It’s all about oil in West Texas. The area is home to the Permian Basin, the most prolific oil-producing formation in the U.S., a hydrocarbon-rich collection of formations that stretch from Texas into New Mexico. Once written off as a place for tumbleweeds, the area has become a boom region in the past decade as the advent of horizontal hydraulic fracturing—”fracking”—brought new investment to waning, vertically drilled oil fields.
Crude production in the Permian Basin is at near-record levels, around 2 million barrels per day, according to the Energy Information Agency, for the first time since the early 1970s.
But as crude prices have collapsed over the last year amid oversupply and waning global demand, cutbacks have once again starkly taken root in this oil patch, which has experienced boom and bust cycles for nearly a century now. West Texas Intermediate crude was back above $41 a barrel on Thursday but has traded below $40 for much of the week. A year ago, it was above $90.
The rig count has dropped dramatically, down 55 percent since late September, as oil and gas companies drill fewer wells.
“Current prices do not justify continued drilling in the U.S. for oil. Period,” said Steven Pruett, chief executive of Elevation Resources, a mid-sized Permian Basin producer backed by private equity.
Elevation, which pumps about 3,000 barrels of oil and 8 million cubic feet of natural gas per day, currently has three drilling rigs running. Two came online in June, when oil climbed back above $60, a move that had many in the sector, including the Dallas Federal Reserve, believing the worst was over.
Standing in front of one of those towering rigs, Pruett said the company is already debating whether it will stay in use: “With $40 a barrel, we have to reassess whether we can continue to justify running this drilling rig to drill new wells. It’s not very exciting to put $7 million in the ground with the prospect of recovering that $7 million over 50 years.”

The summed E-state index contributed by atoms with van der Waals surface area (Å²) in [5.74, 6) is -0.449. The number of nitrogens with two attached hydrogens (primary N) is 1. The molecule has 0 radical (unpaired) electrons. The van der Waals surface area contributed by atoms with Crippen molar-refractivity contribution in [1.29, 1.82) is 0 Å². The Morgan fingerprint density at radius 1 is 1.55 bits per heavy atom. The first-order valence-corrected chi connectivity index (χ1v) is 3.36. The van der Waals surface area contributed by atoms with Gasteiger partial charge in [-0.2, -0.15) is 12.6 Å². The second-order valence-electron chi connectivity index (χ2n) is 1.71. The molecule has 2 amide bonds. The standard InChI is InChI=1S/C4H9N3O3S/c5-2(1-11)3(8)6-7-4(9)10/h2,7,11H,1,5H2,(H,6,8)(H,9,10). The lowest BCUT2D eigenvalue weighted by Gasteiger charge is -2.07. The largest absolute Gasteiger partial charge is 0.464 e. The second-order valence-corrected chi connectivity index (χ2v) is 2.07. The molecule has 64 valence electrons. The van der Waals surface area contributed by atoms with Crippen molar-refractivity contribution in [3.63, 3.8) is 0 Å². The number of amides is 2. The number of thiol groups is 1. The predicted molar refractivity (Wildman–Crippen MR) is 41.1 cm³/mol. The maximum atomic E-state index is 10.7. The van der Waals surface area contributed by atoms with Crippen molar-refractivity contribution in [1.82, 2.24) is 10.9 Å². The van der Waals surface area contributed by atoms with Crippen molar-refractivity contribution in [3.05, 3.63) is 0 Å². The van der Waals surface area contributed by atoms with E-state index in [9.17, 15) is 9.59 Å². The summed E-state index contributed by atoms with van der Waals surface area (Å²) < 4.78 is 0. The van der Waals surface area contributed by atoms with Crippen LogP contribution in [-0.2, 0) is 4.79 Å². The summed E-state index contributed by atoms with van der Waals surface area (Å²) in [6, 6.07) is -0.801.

Related: Energy Headlines You Should Know
Seven million dollars is Elevation’s estimated cost to bring a new well online, including drilling and fracking.
Roughly 250 rigs are operating in the Permian right now, up from a low of about 230 in June. If oil stays at near-$40 lows, more will come offline. Pruett said he thinks the count could fall below 100, as it did in 2009, the last time crude was cheap.
He isn’t alone in that sentiment. Already, one can see nearly 40 inactive rigs sitting quietly in an industrial park outside of Midland, pointing straight up into the sky because there isn’t enough room to break them down and store them sideways. Other lots hold other relics of $100 crude.
Some analysts peg the ballpark break-even of pulling oil out of the West Texas ground at $35 to $40, making it one of more cost-effective energy plays in the United States
But Stephen Robertson, vice president of the Permian Basin Petroleum Association, said the break-even point varies greatly from company to company, and from well to well, based in part on timing and the maturity of a given site. The numbers, he and others maintain, are also changing drastically and quickly.
“There are some companies out there that have figured out a way to cut their drilling costs by 50 percent,” Robertson said. “While a few months ago, their break-even point may have been one (price), now it’s different.”